Most objects in Blender are represented by polygons.  In Blender, truly curved objects are often approximated by polygon meshes. When rendering images you may notice that these objects appear as a series of small flat facets. (Figure 7). Sometimes this is a desirable effect, but usually we want our objects to look nice and smooth. This section guides you through the steps of smoothing an object and applying the AutoSmooth filter to quickly and easily combine smooth and faceted polygons in the same object.

Figure 7. Simple un-smoothed test object

There are two ways of activating the face smoothing features of Blender. The easiest way is to set an entire object as smooth or faceted. This can be accomplished by selecting a mesh object, switching to the EditButtons window (F9) and clicking the Set Smooth button shown in Figure 8 You will notice that the button does not stay pressed, but Blender has assigned the "smoothing" attribute to each face in the mesh. Rendering an image with F12 should produce the image shown in Figure 9. Notice that the outline of the object is still strongly faceted. Activating the smoothing features doesn't actually modify the object's geometry. Instead it changes the way the shading is calculated across the surfaces, giving the illusion of a smooth surface.

Clicking the Set Solid button reverts the shading to that shown in Figure 7.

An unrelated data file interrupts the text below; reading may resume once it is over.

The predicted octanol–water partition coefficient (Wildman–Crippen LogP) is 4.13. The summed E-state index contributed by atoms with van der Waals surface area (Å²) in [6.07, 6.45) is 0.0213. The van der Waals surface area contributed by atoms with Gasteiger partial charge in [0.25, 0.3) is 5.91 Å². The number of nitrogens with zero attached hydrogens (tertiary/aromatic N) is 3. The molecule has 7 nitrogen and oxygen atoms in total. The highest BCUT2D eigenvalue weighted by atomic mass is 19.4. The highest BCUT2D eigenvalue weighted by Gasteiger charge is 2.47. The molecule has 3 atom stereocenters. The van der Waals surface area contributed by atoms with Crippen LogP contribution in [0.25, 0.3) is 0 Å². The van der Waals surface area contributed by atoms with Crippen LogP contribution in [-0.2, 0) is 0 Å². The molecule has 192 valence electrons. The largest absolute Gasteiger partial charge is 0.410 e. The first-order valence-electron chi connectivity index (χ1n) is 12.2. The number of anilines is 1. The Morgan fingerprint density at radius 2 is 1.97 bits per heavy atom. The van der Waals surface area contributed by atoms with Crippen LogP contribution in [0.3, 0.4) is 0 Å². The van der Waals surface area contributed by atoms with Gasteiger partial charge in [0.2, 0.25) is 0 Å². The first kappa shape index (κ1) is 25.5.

Figure 8. Set Smooth and Set Solid buttons of EditButtons window

Figure 9. Same object as above, but completely smoothed by 'Set Smooth'

An alternate method of selecting which faces to smooth can be done by entering editmode for the object with TAB, selecting faces and clicking the Set Smooth button (Figure 10). When the mesh is in editmode, only faces that are selected will receive the "smoothing" attribute. You can set solid faces (removing the "smoothing" attribute) in the same way: by selecting faces and clicking the Set Solid button.

Figure 10. Object in editmode with some faces selected.

It can be difficult to create certain combinations of smooth and solid faces using the above techniques alone. Though there are workarounds (such as splitting off sets of faces by selecting them and pressing YKEY), there is an easier way to combine smooth and solid faces.

Pressing the AutoSmooth button in the EditButtons (Figure 11) causes Blender to decide which faces should be smoothed and which ones shouldn't, based on the angle between faces (Figure 12). Angles on the model that are sharper than the angle specified in the "Degr" NumBut will not be smoothed. You can change this value to adjust the amount of smoothing that occurs in your model. Higher values will produce more smoothed faces, while the lowest setting will look identical to a mesh that has been set completely solid.

Only faces that have been been set as smooth will be affected by the AutoSmooth feature. A mesh, or any faces that have been set as solid will not change their shading when AutoSmooth is activated. This allows you extra control over which faces will be smoothed and which ones won't by overriding the decisions made by the AutoSmooth algorithm.

Figure 11. AutoSmooth button group in the EditButtons window.

Figure 12. Same test object with AutoSmooth enabled